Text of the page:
Long Way Down by Jason Reynolds is a powerful story of systemic gun violence in America written in verse. The verse is written in small poems barley ever going over two pages really well painting a picture that lets you the reader control the narrative adding the details that the verse misses. The story is like a cross between Charles Dickens A Christmas Carol and Mitch Albom’s The Five People You Meet in Heaven. Ghosts of the past board the elevator on every floor starting with the 7th and talk to young Will about what he’s going to do when he gets when he gets to the bottom floor; kill the guy he thinks killed his older brother. The ending is one of the powerful endings I’ve read.

Four Star Reviews:

The Invisible Life of Addie LaRue by V. E. Schwab is part memoir through time and history, and part present day love story. I say love story lightly because from this reader’s perspective I don’t know if one character can love. The story is great a deal with the devil gone wrong, but with a unique twist. This story will make you the reader question, what would you do in the same scenario? The story is unique, yet familar if you know Schwab’s other works like Vicious and A Darker Shade of Magic. I feel Schwab took some of the best parts out those novels and combined them.

Exit Strategy by Martha Wells is book four in The Murderbot Diaries, book series. This is the last of the 4 novellas the next books in the series is a full length novels. The fourth book comes full circle all the way back to the first book and the first humans that he saved and started to generally care about. This novel has a bit more heart because of the reunion and the character of Murderbot has grown emotionally throughout the series. The ending was perfect for this chapter in Murderbot’s life.

The Krytos Trap by Michael A. Stackplole is a novel that balances three different genres, court room drama, prison escape, and medical stopping viral spread, with X-wing action as well. The Krytos Trap is the third book in the X-wing series that follows the exploits of Rogue Squadron. The novel starts right where the last one ended. This has been my favorite novel so far in the series, it is the book with the least X-wing action, but I was really into the political intrigue. The reviews for this one have been mixed, either people really enjoy it or they complain about lack of action.


A Witch in Time by Constance Sayers is a beautifully written debut that takes a witch cursed to die young and love a man that will constantly disappoint her, time and time again. A Witch in Time tells a great love story about missteps and sacrifice. It hits the right beats in time and history as we observe four life times starting in 1890’s and ended up in present day. I loved aspects of the curse and how both the cursed and the watchers of the curse can manipulate certain aspects of it.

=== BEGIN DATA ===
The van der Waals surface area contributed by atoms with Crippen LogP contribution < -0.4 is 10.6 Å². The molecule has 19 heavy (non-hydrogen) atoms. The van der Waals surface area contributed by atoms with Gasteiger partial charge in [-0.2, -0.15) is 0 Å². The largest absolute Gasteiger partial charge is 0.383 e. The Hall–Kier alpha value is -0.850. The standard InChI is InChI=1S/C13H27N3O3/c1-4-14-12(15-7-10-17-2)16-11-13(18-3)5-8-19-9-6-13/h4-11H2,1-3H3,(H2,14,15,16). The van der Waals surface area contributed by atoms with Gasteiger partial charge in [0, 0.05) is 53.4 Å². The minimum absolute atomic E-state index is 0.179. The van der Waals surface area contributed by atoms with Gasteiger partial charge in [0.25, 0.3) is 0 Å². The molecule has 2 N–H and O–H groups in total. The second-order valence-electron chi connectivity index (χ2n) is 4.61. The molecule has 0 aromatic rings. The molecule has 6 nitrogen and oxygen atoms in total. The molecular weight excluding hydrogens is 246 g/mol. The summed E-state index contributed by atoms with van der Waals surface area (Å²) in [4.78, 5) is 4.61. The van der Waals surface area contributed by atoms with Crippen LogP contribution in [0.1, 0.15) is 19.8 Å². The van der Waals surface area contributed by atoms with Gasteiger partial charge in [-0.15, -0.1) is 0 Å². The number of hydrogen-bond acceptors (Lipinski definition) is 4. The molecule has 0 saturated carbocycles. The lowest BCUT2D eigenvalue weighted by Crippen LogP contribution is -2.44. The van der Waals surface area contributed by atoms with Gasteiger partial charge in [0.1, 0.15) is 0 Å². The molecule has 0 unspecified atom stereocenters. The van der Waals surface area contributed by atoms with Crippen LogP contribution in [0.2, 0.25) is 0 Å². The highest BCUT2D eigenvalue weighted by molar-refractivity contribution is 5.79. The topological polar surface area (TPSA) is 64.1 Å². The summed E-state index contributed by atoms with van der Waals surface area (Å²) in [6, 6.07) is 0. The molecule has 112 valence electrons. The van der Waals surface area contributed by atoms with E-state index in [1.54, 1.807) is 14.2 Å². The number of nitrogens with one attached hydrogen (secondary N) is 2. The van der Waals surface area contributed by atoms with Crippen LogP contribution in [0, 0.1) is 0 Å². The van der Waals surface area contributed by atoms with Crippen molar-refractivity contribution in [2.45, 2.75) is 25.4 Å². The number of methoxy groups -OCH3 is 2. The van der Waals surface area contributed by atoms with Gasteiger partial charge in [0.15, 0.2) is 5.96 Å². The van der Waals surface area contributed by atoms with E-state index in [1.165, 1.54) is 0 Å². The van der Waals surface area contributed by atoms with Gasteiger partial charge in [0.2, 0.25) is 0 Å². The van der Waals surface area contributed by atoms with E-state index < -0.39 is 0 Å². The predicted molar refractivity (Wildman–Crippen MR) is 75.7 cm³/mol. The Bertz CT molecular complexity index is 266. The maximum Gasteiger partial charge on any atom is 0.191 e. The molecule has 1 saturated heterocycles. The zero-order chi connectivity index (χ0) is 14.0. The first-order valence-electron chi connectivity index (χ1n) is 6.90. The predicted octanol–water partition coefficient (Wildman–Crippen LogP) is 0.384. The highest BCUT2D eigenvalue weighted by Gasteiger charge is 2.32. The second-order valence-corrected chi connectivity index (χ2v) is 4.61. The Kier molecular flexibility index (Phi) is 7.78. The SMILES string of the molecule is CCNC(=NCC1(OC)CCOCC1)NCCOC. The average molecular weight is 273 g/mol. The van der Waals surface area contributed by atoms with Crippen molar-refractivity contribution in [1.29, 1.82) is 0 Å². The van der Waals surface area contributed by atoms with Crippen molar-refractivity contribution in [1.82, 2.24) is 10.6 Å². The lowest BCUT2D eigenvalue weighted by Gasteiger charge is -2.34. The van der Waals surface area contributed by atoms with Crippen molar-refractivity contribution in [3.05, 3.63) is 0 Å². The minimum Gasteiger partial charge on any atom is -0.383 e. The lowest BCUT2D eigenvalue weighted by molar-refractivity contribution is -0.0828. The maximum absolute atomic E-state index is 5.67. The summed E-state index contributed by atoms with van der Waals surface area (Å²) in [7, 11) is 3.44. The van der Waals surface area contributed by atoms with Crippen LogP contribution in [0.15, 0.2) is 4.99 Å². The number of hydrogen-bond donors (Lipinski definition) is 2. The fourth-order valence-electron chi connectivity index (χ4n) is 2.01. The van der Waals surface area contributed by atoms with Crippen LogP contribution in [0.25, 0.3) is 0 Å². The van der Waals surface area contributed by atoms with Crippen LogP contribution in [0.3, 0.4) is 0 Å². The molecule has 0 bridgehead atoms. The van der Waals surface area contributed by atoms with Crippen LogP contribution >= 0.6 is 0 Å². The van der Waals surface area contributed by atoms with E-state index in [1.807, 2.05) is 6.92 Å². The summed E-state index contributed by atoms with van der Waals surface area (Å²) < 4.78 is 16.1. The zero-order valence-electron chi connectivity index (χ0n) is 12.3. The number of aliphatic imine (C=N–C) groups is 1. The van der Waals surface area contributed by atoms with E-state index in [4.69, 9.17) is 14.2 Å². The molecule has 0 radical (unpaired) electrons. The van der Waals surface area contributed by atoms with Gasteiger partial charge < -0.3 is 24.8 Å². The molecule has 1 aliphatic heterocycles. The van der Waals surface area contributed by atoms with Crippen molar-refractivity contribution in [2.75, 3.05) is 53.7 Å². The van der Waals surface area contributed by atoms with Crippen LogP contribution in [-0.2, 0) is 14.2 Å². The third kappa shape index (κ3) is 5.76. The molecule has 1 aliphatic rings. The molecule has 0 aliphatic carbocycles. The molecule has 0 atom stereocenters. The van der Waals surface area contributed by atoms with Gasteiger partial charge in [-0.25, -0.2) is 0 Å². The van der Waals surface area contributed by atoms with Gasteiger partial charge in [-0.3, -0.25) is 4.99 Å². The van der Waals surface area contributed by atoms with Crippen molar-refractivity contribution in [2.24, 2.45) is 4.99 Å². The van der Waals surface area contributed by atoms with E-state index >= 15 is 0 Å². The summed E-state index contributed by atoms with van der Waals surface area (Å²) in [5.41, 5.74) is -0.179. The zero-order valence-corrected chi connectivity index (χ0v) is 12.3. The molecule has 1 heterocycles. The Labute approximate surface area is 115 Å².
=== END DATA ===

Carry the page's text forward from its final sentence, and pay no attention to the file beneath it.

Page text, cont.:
Snow, Glass, Apple by Colleen Doran adapted from a Neil Gaiman short story is a haunting adaptation of Snow White told in a graphic novel form. The story is told from the Stepmother’s perspective, notice I didn’t say evil stepmother. In this story it is flipped where the stepmother is good and loving, her stepdaughter is evil incarnate. The images are hauntingly beautiful and very graphic. The images leave a lasting impression with the mix of bold color with dark colors.

Three Star Reviews:

Leave the World Behind by Rumaan Alam is a hard book to describe. The book deals with class, race, comfort, and guidance. The story is one part dystopian and the other part is about togetherness and finding comfort in the new dystopia, sort of; that’s the best way I can describe it. Conversations rule this book over actions, what I found interesting are characters acting civil while civilization is falling apart. The book plays with the reader asking who do you trust or why don’t you trust characters? The book is tense and claustrophobic, with the ongoing pandemic adding to the tension

Two Star Reviews:

You Can’t Scare Me! by R.L. Stine is about pranking someone to admit their scared, only the prank accidentally involves real monsters. You Can’t Scare Me! is the 15th book in the original Goosebumps series. This story is 80% lead up to any actual monsters. This story was hard to identify with the group of scaredy cat’s are determined to make one girl scared. The girl isn’t horrible of mean, she does one thing with a bumblebee, but the rest of the time she doesn’t deserve them messing with her. The group is mad at themselves for being scared and lashes out on this girl to make them feel better